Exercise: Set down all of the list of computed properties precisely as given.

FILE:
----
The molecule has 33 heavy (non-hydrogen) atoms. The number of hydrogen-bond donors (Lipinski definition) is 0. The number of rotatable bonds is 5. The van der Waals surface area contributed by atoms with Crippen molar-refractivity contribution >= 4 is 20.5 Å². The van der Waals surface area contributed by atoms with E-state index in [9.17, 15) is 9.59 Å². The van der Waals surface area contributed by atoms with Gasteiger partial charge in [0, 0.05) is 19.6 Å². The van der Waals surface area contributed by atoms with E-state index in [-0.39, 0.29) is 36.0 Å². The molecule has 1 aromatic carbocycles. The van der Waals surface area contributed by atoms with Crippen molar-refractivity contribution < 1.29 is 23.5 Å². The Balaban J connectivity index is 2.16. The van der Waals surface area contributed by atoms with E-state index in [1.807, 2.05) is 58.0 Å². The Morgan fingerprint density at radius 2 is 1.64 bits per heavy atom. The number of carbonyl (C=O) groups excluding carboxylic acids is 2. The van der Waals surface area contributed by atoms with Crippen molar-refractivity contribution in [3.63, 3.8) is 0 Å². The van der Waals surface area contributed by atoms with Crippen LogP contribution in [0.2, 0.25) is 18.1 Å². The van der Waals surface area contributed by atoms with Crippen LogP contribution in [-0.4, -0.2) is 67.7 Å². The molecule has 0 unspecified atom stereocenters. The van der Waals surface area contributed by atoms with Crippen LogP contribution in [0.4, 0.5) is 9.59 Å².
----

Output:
The molecule has 33 heavy (non-hydrogen) atoms. The number of hydrogen-bond donors (Lipinski definition) is 0. The number of rotatable bonds is 5. The van der Waals surface area contributed by atoms with Crippen molar-refractivity contribution >= 4 is 20.5 Å². The van der Waals surface area contributed by atoms with E-state index in [9.17, 15) is 9.59 Å². The van der Waals surface area contributed by atoms with Gasteiger partial charge in [0, 0.05) is 19.6 Å². The van der Waals surface area contributed by atoms with E-state index in [-0.39, 0.29) is 36.0 Å². The molecule has 1 aromatic carbocycles. The van der Waals surface area contributed by atoms with Crippen molar-refractivity contribution < 1.29 is 23.5 Å². The Balaban J connectivity index is 2.16. The van der Waals surface area contributed by atoms with E-state index in [1.807, 2.05) is 58.0 Å². The Morgan fingerprint density at radius 2 is 1.64 bits per heavy atom. The number of carbonyl (C=O) groups excluding carboxylic acids is 2. The van der Waals surface area contributed by atoms with Crippen molar-refractivity contribution in [3.63, 3.8) is 0 Å². The van der Waals surface area contributed by atoms with Crippen LogP contribution in [0.2, 0.25) is 18.1 Å². The van der Waals surface area contributed by atoms with Crippen LogP contribution in [-0.4, -0.2) is 67.7 Å². The molecule has 0 unspecified atom stereocenters. The van der Waals surface area contributed by atoms with Crippen LogP contribution in [0.4, 0.5) is 9.59 Å².